How would you imagine the average living room in the 21st century? Would you think of automatic, voice controlled appliances, and immersive, virtual reality video games? That’s how the future is envisioned in one of Disneyland’s Magic Kingdom’s attractions, Carousel of Progress. The last scene, created in the 90’s and meant to depict a home in the distant, but not too distant future, shows how a family might live day to day life immersed in technology, as well as possible issues that can arise from this tech forward lifestyle. When a user of the fictional voice activated oven announces their new high score on their virtual reality game, the oven begins to heat up to the temperature of whatever number is announced by that user. When the high score of “975” is announced by a family member, the oven begins to overheat and ends up burning the fictional family’s turkey that they had baked in that oven. 

Although this is a funny way to portray issues that arise from a highly automated and computerized household, the reality of the 21st century is much worse than burnt dinner. The fictional future household from yesterday doesn’t look too far off from how actual, 21st century households operate today, at least for those that can afford it. We have Nest thermostats, Alexa personal assistants, and Ring doorbells that let you monitor your front door at your fingertips.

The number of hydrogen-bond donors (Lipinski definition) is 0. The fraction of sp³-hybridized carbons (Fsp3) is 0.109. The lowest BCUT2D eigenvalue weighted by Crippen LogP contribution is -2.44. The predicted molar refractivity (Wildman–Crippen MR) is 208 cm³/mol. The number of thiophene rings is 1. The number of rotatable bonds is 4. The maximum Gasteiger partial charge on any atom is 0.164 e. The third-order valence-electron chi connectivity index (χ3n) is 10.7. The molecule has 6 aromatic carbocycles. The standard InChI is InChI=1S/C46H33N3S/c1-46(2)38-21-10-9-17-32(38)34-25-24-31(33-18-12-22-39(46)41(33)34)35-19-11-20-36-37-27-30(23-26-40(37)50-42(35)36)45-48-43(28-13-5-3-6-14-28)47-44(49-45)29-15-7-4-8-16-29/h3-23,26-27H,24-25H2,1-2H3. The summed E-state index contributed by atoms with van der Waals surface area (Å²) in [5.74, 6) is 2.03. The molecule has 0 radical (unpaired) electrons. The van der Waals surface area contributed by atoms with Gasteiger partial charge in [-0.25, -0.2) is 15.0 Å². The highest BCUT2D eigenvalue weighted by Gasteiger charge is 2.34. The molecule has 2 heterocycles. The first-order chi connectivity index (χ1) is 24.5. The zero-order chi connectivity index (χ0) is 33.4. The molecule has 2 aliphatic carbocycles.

For those that have the money, a household can be almost fully controlled with a smartphone. Adoption of these new technological devices grows every year, and they have been popping up all over upper middle class homes, but have you ever thought about how putting computers all over your home can put your personal safety and security at risk? We’ve all heard of computer hackers, but with today’s technology, a hacker can have the potential to hack into your home. Since their invention, computer chips have continuously become cheaper, smaller, and easier to manufacture.  We are quickly reaching the point where everything has the potential to become a “smart” device. 

This computerization of the modern world leads to everyday objects, such as cars, washing machines, and refrigerators, becoming less secure and easier for bad actors to hijack. With cyberattacks on the rise, and the computerization of even the most basic household appliances, we must be very careful about what we choose to automate, and we must prioritize security in order to protect the appliances and objects we do choose to put a computer chip into. Quickly produced technologies in the name of convenience can open the door to hackers having more access to the lives and information of consumers than ever before. Cyber criminals in the future can do a lot more damage than many can even imagine. 

How to Hack a Jeep to Prove a Point